Zombie prank prompts FCC to warn cable operators, TV stations to protect Emergency Alert System

The FCC told TV stations and cable operators nationwide to change passwords on their Emergency Alert Systems after a hacking incident Monday saw at least three stations broadcast warnings about attacks by zombies.

Last year, the FCC began requiring cable operators and other EAS participants to install new equipment that allowed for the delivery of Common Alerting Protocol (CAP) messages. New FCC rules require EAS participants to wire their systems to broadband Internet connections, which may have allowed hackers to crack the systems at CBS affiliate KRTV in Great Falls, Mont., and Marquette, Mich.-based CW affiliate WBKP-TV and PBS affiliate WNMU-TV.

The message that ran on KRTV (and later posted on YouTube) said: "Civil authorities in your area have reported that the bodies of the dead are rising from their graves and attacking the living. Follow the messages on screen that will be updated as information becomes available. Do not attempt to approach or apprehend these bodies, as they are considered extremely dangerous."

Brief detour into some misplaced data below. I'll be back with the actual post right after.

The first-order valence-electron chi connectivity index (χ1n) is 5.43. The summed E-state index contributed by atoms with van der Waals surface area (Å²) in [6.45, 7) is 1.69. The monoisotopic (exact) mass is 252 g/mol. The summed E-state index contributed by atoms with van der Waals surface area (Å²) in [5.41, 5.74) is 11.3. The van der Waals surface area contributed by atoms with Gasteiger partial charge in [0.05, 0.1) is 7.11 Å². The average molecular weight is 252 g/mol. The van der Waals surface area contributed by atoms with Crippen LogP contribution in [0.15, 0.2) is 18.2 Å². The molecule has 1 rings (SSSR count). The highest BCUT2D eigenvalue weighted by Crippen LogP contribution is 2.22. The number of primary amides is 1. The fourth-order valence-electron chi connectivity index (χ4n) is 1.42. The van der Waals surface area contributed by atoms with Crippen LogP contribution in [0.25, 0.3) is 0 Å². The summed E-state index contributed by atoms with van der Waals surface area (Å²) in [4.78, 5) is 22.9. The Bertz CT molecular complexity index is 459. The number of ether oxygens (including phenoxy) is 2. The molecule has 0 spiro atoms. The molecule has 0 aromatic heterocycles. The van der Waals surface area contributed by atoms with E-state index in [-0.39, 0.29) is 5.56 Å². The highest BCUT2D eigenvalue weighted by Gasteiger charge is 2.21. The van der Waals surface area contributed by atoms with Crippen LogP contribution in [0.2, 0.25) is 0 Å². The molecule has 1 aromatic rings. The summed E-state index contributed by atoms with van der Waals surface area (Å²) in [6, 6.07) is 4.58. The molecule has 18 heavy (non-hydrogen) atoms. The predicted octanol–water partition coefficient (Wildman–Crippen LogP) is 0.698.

In response to the hacking incident, the FCC issued an "urgent advisory" to EAS participants on Tuesday, reminding them to reset passwords and place CAP equipment behind firewalls.

For more:
- CommLawBlog has this post
TVNewscheck has this story

Related articles:
Glitches hit national test of Emergency Alert System
FCC: Cablevision's Bresnan system monitored wrong Emergency Alert System channel
GAO to review National Emergency Alert System test
FCC: Cable operators have until June 30 to comply with Emergency Alert System protocol